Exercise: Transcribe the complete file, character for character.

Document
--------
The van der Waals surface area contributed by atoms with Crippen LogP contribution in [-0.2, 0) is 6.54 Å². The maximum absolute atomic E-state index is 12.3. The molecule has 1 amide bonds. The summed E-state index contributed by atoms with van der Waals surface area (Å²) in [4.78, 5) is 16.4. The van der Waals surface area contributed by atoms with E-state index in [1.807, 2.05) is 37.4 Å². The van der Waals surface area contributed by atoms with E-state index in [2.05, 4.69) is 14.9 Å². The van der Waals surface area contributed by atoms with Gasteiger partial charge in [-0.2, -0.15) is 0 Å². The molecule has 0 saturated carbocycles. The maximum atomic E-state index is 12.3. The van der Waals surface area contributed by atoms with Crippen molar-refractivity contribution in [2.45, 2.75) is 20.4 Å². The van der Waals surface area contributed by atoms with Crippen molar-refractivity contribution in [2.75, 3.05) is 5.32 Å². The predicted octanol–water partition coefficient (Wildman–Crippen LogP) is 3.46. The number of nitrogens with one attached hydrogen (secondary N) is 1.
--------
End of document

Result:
The van der Waals surface area contributed by atoms with Crippen LogP contribution in [-0.2, 0) is 6.54 Å². The maximum absolute atomic E-state index is 12.3. The molecule has 1 amide bonds. The summed E-state index contributed by atoms with van der Waals surface area (Å²) in [4.78, 5) is 16.4. The van der Waals surface area contributed by atoms with E-state index in [1.807, 2.05) is 37.4 Å². The van der Waals surface area contributed by atoms with E-state index in [2.05, 4.69) is 14.9 Å². The van der Waals surface area contributed by atoms with Gasteiger partial charge in [-0.2, -0.15) is 0 Å². The molecule has 0 saturated carbocycles. The maximum atomic E-state index is 12.3. The van der Waals surface area contributed by atoms with Crippen molar-refractivity contribution in [2.45, 2.75) is 20.4 Å². The van der Waals surface area contributed by atoms with Crippen molar-refractivity contribution in [2.75, 3.05) is 5.32 Å². The predicted octanol–water partition coefficient (Wildman–Crippen LogP) is 3.46. The number of nitrogens with one attached hydrogen (secondary N) is 1.